Looking in the mirror I barely recognize the woman looking back at me. She looks tired. She looks big. She looks insanely happy.
The changes my body has made over the past nine months are nothing short of extraordinary. That the human body can change and adjust to provide a safe haven for another growing human is simply beautiful.
The woman looking back at me in the mirror – her belly swells with the growing life of a precious child. Her back bows to compensate for the extra weight she carries in her middle. And her smile is one that testifies to anticipation, exhaustion, and sheer exhilaration.
And I see the imperfections, the “less than beautiful” changes: the swelling, the stretch marks, the lines and curves and acne. Society tells me these flaws are “less than beautiful.” And some courageous mamas proudly own their imperfections and claim them as battle scars and beauty marks that signify their rite of passage into motherhood.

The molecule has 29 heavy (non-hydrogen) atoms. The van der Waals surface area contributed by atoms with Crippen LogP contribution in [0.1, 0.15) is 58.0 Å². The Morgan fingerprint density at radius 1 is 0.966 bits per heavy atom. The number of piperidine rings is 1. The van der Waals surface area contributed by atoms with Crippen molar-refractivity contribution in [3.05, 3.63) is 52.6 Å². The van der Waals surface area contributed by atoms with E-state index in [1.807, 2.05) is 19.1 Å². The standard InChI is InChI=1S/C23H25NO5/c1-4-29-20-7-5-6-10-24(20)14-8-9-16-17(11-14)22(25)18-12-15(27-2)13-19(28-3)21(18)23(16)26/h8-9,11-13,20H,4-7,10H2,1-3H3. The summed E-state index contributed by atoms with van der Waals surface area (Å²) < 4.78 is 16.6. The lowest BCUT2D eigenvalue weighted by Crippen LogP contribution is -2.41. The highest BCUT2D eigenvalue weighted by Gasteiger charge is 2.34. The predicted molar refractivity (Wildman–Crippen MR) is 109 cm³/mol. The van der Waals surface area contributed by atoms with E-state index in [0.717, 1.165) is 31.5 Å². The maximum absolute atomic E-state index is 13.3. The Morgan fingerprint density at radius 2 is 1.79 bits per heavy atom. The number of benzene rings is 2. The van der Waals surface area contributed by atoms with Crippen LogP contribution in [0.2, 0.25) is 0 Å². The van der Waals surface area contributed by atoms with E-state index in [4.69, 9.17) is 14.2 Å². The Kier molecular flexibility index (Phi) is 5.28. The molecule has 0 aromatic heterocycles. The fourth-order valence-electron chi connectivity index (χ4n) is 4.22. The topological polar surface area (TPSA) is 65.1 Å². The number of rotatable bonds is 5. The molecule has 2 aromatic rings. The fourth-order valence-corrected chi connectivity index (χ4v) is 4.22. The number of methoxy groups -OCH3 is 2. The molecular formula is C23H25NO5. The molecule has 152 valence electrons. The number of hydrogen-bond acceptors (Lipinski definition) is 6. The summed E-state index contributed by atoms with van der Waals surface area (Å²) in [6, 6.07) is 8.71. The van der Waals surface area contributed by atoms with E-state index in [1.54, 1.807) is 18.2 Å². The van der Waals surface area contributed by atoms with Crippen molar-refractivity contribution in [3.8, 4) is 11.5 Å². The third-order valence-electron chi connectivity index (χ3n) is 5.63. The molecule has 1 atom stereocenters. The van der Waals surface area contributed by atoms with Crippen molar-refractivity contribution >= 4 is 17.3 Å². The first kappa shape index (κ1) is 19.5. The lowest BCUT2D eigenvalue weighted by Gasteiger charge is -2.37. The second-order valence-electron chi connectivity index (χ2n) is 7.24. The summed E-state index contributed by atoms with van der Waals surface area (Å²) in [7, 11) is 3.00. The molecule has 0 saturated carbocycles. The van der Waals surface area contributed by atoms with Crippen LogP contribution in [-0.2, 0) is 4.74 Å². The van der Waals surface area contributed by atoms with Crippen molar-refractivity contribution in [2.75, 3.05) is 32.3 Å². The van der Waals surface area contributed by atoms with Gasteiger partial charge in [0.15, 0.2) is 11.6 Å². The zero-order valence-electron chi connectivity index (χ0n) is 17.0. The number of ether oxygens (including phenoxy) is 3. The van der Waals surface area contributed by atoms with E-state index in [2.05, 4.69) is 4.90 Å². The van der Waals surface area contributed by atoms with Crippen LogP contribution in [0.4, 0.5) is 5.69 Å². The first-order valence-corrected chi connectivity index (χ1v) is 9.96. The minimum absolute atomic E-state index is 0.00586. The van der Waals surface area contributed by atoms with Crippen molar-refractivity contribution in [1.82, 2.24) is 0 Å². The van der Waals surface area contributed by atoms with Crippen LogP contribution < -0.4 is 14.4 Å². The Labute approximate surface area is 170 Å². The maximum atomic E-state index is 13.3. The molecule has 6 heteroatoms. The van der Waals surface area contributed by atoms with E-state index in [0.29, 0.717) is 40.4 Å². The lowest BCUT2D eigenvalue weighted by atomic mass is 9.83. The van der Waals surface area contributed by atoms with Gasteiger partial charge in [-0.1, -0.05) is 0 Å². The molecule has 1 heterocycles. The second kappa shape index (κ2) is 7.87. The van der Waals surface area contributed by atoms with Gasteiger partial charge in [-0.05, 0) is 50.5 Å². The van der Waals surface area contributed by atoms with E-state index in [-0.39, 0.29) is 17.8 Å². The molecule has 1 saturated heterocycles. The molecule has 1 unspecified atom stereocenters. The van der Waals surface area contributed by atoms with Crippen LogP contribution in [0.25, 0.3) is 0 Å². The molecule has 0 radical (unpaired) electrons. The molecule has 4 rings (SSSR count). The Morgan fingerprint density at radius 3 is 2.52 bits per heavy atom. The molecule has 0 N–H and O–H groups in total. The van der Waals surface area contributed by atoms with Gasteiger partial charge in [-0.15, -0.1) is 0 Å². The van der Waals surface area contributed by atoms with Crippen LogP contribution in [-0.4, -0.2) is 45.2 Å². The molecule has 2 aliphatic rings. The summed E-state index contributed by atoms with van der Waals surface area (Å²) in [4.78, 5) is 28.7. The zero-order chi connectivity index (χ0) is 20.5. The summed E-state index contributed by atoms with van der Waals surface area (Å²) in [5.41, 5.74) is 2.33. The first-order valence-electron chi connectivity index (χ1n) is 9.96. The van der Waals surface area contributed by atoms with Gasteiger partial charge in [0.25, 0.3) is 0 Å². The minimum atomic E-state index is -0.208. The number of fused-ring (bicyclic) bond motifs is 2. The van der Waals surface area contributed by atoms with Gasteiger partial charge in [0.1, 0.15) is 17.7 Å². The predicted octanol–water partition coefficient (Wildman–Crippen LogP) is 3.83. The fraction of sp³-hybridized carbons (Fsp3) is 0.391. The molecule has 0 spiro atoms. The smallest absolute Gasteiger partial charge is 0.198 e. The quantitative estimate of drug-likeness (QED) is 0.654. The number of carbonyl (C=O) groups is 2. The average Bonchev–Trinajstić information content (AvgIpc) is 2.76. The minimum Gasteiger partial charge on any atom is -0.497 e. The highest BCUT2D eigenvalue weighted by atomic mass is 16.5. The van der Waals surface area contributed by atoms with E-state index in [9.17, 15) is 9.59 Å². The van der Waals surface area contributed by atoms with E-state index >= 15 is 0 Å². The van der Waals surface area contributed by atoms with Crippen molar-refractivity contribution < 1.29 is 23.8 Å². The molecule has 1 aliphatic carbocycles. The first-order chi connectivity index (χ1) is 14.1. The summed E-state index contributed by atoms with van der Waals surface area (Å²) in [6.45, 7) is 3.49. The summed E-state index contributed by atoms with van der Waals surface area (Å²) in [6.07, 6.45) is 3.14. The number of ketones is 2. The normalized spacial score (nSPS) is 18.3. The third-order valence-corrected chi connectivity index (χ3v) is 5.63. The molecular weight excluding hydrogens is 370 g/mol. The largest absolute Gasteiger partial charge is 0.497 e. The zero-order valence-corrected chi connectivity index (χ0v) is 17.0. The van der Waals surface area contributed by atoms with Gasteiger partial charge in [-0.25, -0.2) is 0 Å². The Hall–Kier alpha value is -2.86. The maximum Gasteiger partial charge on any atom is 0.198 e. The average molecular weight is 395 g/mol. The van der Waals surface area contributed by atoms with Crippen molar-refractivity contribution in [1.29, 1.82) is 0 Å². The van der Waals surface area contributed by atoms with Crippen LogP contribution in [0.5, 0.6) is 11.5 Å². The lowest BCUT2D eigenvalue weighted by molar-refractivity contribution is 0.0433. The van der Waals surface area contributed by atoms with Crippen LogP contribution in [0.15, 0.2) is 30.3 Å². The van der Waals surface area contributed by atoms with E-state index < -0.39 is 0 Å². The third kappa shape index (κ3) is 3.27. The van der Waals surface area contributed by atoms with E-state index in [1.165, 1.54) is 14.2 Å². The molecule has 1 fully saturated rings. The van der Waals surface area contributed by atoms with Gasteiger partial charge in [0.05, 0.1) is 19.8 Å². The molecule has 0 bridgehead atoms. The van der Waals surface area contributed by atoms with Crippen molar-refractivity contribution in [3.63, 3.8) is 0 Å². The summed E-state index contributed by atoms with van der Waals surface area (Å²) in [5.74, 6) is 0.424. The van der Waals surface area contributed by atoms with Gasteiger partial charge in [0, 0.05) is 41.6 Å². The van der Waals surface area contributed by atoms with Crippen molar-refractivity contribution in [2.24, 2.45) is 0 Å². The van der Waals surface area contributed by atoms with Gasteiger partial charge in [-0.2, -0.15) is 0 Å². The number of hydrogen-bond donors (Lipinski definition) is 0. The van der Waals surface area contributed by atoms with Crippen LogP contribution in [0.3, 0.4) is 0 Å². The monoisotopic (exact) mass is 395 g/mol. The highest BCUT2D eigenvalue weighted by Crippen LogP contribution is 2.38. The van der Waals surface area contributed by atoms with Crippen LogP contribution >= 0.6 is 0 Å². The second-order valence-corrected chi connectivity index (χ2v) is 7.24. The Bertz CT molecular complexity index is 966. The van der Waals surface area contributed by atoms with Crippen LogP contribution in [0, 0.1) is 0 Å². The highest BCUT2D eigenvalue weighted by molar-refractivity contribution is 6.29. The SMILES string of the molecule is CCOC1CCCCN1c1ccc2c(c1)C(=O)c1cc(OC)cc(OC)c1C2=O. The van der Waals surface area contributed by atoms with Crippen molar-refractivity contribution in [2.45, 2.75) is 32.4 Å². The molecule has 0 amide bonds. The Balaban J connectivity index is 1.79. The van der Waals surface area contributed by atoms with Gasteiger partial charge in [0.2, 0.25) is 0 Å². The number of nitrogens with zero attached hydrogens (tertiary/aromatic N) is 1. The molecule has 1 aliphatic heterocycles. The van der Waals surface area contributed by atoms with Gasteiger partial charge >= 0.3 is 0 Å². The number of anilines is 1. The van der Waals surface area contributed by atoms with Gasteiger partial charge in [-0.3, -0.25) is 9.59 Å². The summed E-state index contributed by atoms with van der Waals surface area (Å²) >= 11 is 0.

But when I look in the mirror, I see something different.
I look in the mirror and see stretch marks that remind me of the countless ways the Lord stretched and scarred me as we hoped and prayed and waited for this little miracle baby.
I look in the mirror and see swollen ankles and fingers that remind me how my heart swells with thankfulness and awe when I think that we are just a few short weeks away from meeting our little man.
I look in the mirror and see new lines and curves that once were absent, and they remind me that whether through infertility, pregnancy, or motherhood, Christ is constantly reshaping me to become more like Him. And yes, sometimes it is uncomfortable.
I look in the mirror and see acne – blemishes – and not just on my face. And I am reminded that I constantly stand in need of God’s unrelenting grace to erase every blemish and stain of sin.
But mostly, when I look in the mirror at the woman staring back at me…
When I look in the mirror I see answered prayers.
I see every flaw and each imperfection as an exquisite testimony of answered prayer.
And though society and culture may identify those imperfections as “ugly,” when I look in the mirror I see beauty. The beauty of answered prayer.